Justified has definitely found its stride with Good Intentions. Any of the missing elements from the first two episodes of the season have been addressed, and Raylan (Timothy Olyphant) is once again at the top of his game – along with all of the characters it would seem. Three episodes in, and already have some of the best performances I’ve seen from this series.
My past two reviews have grossly ignored or over-simplified Boyd (Walton Goggins) and his storyline thus far, so it seems like as good a place as any to begin. Boyd is in a predicament. He’s fighting against his very nature in order to restrain himself enough to accomplish the task of freeing his lady love, Ava (Joelle Carter) from the big house – which is where she’s going to be spending 25 to life if he doesn’t figure something out in the very near future.
Boyd’s first attempt to maneuver this situation involved an influential funeral director and a measly testimony. That didn’t go so well. Now he’s looking down the barrel of a lonely life as even Ava is starting to lose hope in his usually cunning negotiation skills. Perhaps she should be worried about something else though. The funeral director faux pas came with strings attached in the form of a fast-talking Russian mail-order bride, Mara (Karolina Wydra).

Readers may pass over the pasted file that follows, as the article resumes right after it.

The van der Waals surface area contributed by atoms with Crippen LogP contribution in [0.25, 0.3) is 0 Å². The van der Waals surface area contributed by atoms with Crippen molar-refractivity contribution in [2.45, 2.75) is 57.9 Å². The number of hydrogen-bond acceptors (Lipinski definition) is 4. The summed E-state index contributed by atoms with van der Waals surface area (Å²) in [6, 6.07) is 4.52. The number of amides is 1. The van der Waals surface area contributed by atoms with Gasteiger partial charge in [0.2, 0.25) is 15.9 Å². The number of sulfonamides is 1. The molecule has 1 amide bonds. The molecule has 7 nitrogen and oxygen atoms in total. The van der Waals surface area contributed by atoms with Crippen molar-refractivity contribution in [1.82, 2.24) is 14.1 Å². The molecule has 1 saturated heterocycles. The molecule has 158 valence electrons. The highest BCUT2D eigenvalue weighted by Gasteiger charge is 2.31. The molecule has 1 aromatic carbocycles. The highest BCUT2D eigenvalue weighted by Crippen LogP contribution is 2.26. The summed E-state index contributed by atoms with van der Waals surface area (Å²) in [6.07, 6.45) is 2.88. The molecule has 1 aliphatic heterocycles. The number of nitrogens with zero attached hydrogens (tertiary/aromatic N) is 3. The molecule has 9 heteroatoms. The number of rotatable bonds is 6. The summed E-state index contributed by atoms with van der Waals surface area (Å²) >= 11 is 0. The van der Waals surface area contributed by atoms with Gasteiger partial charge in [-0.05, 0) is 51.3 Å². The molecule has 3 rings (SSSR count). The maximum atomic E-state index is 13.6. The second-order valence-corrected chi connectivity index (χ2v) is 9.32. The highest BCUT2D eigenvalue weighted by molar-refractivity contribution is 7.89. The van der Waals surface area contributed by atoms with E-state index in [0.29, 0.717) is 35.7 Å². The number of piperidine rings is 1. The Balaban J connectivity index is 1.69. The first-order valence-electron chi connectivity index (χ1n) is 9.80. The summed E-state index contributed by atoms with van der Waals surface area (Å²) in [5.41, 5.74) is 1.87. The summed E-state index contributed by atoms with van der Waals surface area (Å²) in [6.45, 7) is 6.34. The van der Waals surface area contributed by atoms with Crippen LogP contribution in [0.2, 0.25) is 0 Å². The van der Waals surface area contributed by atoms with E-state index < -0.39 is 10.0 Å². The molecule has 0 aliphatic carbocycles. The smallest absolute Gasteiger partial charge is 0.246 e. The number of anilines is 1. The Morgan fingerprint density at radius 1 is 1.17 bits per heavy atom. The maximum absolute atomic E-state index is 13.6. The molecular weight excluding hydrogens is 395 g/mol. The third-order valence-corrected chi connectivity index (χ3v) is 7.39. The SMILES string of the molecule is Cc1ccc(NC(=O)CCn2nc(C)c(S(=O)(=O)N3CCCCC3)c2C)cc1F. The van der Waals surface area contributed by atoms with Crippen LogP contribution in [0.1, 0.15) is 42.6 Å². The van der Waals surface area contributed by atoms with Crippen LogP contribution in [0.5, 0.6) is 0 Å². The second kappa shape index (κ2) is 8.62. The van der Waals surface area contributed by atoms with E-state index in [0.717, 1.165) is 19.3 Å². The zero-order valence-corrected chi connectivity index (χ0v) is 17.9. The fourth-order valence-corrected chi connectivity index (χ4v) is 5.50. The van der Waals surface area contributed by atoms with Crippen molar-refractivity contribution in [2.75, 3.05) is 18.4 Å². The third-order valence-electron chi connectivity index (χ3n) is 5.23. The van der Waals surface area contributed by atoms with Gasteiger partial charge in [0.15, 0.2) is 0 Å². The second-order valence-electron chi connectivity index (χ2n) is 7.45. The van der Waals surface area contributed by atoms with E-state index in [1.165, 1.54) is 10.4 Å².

Although Mara doesn’t seem capable of causing too much physical harm on her own, she still remains a threat for at least two reasons. One, she knows the truth about Boyd’s latest transgressions and two, she has a sexual prowess that simply oozes from her pores. The kind of natural energy that makes men do stupid things for all the wrong reasons, or no reason at all – and this has not escaped Boyd’s attention (it’s a little hard for anyone not to notice).
Mara is an interesting character though. She is overtly sexual and uses it to her advantage. She’s obviously in this situation because of her looks, yet she’s bent on not becoming a victim of circumstances. Personally, I think that a lot of what we are seeing is an act. There’s a clear divide between her personality while interacting with different characters. I doubt Ava would have too much trouble seeing through her façade – unlike Boyd who is outwardly struggling with the effects of her potent sensuality.
I don’t think that technically being shirtless (or willingly taking your shirt off) in front of a woman that isn’t your betrothed falls under the umbrella of cheating, but there was nothing about the moment that Boyd and Mara shared that felt innocent. When you start to add their increasing number of interactions up, Boyd may want to start praying that Ava never gets her freedom, or she might end up right back in a very familiar situation. I wonder if she could get away with killing two Crowders.
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